Earth has an interiority, is a character. Earth is capable of moral agency. Reminds me of “Rocks will cry out”…if humans neglect their responsive capacity (Luke 19:40).

Similar to Buber’s I & Thou: trees, for example, better thought of as “Thou,” than “it” to be thoughtlessly manipulated.

2. Humans and non-humans together are “the poor and vulnerable,” in need of salvation and redemption

Psalm 36, referring to humans and beasts being saved: “you save humans and animals alike, O Lord.” As Sallie McFague says in her book The Body of God: An Ecological Theology. “Nature is the new poor and vulnerable…include it.”

Joel 1:10-12 is under-appreciated:

The field is laid waste. The fertile soil mourns/drys up [4 out of 10 years in Israel are drought years] for the land is laid waste. The vintage is withered. The oil crop has failed. Farmers wither [same word as for what happened to vintage]. Vitners howl over the wheat and over the barley. For the harvest of the field is gone. The vine is withered. the fig has pfailed. Pomegranate, date plam, …all the trees withered…human job withered.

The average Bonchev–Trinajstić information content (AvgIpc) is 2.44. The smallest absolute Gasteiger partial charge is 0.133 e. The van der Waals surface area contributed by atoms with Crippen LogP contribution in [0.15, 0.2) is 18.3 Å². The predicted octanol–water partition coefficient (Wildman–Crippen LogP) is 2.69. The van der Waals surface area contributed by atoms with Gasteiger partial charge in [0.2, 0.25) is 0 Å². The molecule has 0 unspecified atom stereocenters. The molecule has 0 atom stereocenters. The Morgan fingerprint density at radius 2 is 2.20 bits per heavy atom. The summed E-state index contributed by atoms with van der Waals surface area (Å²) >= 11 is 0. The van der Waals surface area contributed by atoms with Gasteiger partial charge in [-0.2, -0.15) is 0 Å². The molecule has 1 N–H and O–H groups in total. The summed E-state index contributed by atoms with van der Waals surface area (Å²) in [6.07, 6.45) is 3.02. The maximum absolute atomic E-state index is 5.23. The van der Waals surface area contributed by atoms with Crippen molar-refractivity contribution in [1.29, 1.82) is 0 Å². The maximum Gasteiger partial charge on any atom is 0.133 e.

Notice that the same language is used for what happens to humans and to creation.

3. God feels pain and anger (Heschel’s “pathos“) when the earth suffers.

Jer 12:7-12,

7 I have forsaken my house, I have abandoned my heritage [inheritance]; I have given the beloved of my heart into the hands of her enemies. 8 My heritage has become to me like a lion in the forest; she has lifted up her voice against me— therefore I hate her. 9 Is the hyena greedy for my heritage at my command? Are the birds of prey all around her? [My inheritances acts to me like a hyena or bird of prey — God is in the Lear, roadkill position.] Go, assemble all the wild animals; bring them to devour her. 10 Many shepherds have destroyed my vineyard, they have trampled down my portion, they have made my pleasant [delightful] portion a desolate [devastated] wilderness. 11 They have made it a desolation; desolate, it mourns to me. The whole land is made desolate, but no one lays [takes] it to heart [or pays attention to it]. 12 Upon all the bare heights in the desert spoilers have come; for the sword of the Lord devours from one end of the land to the other; no one shall be safe.